Communications Satellites
Communications satellites are Geostationary. They circle the earth around the equator and remain at the same point in the sky all the time (Their speed is identical to the earth own rotation speed and their height is about 36,000 km). Such satellites are difficult to see and they will appear as a dim star. Their movement speed is very slow, in fact, they will move in the direction opposite the movement of the sky. If photographed without star tracking they will be sees as a single point (compared to stars which will produce arcs). If tracking is used they will appear as an arc while the starts are fixed as dots.

How to photo satellites
Photographing satellites is relatively easy. It requires aiming the camera at the corresponding area in the sky (using a wide field lens). It is best to find a nice constellation that the satellite will pass through, or integrate an Iridium flare with a lovely landscape (buildings, landscape, etc.). Use a long exposure of several seconds, or preferably in manual mode. The result is a strip of light passing through the constellation or in the landscape. Iridium satellite flares start as a narrow point, become wider and narrow again as can be seen in the photo.
Iridium flare in the constellation Lyra
Iridium flare in the constellation Lyra

When aiming the camera at the area of the satellite leaves or enters Earth's shadow, see how the brightness changed from white to red;

The Space station in the Virgo constellations. Entrance to the earth shadow is changing the brightness.

For telescopes owners
It is hard to observe satellites with a telescope due to the high speed of the object. Small satellites will look only as a bright dot, but the International Space Station structure can be seen at 60x magnifications and higher. Another interesting option is to watch satellite on as they move across the sun. This course requires use of special solar filter. Do not look at the sun without appropriate equipment or you will damage your eyes. Satellite's passage over the sun take around a second, but at least you know where to aim your well protected scope; similarly, one can see passes on the surface of the moon.

How to find satellites
You can of course watch the sky looking for satellites. When observing from a dark area you will usually see several satellites during the hour’s right after sunset or before sunrise. However, it is better to come prepared and download location information from the Internet before starting the observation.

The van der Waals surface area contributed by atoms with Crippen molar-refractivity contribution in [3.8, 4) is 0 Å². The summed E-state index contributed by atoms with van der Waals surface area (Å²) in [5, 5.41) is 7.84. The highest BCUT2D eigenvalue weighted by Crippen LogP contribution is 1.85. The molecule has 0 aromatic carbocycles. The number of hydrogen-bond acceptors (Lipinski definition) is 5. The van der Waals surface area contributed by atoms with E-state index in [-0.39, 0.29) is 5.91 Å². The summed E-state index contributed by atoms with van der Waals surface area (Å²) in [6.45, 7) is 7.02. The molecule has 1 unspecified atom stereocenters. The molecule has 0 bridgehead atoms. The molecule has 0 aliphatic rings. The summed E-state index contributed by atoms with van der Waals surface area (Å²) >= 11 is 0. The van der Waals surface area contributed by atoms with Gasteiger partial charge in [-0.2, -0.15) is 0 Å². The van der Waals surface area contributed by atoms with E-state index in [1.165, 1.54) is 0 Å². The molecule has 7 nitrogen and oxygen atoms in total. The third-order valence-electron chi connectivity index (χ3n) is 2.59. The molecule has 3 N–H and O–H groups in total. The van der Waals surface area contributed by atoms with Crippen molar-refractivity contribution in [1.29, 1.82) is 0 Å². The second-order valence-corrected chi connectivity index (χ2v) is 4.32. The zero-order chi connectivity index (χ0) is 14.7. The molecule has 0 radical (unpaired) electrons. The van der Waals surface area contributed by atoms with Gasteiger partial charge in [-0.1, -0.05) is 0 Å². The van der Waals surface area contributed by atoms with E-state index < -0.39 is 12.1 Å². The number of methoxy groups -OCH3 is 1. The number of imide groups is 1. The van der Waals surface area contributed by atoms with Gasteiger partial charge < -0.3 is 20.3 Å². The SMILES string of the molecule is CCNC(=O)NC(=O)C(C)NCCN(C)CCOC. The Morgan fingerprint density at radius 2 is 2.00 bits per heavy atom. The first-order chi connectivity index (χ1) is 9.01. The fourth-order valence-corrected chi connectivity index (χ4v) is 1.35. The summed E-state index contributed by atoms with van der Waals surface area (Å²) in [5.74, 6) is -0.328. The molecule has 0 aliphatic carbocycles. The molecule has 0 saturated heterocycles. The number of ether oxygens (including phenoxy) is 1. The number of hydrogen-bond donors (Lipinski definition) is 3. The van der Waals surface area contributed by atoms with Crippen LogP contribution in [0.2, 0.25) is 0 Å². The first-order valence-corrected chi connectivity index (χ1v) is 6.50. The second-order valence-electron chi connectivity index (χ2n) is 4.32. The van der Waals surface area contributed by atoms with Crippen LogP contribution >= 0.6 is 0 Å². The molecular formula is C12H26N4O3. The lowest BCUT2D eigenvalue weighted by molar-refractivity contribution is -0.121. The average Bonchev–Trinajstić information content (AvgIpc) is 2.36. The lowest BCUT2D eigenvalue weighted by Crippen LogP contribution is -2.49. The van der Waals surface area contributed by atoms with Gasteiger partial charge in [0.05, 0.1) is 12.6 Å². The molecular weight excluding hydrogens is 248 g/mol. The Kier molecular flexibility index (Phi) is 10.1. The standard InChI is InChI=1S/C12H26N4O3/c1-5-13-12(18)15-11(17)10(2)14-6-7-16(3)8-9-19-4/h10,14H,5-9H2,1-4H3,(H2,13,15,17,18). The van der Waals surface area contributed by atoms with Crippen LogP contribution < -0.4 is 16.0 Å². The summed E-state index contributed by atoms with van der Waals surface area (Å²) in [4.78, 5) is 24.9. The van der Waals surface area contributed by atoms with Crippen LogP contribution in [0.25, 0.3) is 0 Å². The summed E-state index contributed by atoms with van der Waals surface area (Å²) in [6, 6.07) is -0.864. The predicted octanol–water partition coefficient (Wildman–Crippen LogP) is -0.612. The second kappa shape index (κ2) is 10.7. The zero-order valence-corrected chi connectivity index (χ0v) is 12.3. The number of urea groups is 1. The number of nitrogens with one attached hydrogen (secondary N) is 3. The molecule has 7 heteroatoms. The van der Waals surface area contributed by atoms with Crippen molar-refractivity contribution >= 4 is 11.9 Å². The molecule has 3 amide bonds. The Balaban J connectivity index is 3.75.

Here's an example of two recommended sites.
HeavensAbove: Registration is not mandatory, but it helps to keep your data for future use. The use is required to choose is location (by country and city, or exact coordinates). The site is very friendly and easy to use, and provides detailed maps showings where every satellite should pass the sky (including the direction and height of the starting points, peak and end). The site includes information on the movement of planets and comets as well.

CalSky:This site is rich in information. You can perform queries and receive a detailed report that includes watching a lot of events. The reports are little harder to read but it provides much more information such as transitions over the sun or moon.


  1. Note that the ISS can be seen in binoculars when it is in the Earth's shadow. This is due to the onboard lights. It is then very dim, about magnitude 9 when overhead.

    The easiest way to observe this is when the ISS is at first visible to the naked eye and then moves into the Earth's shadow. You can then follow the ISS using binos and continue to follow it into the shadow. You'll see that it becomes dimmer quite rapidly when it enters the shadow, but it remains visible.

    As it approaches the horizon it does become too dim to see it. Usually I lose it about 20 degrees above the horizon, the brightness is then magnitude 12 or dimmer, and there is a lot more light pollution close to the horizon.

    To follow it all the way to 20 degrees above the horizon, I do need to use my peripheral vision.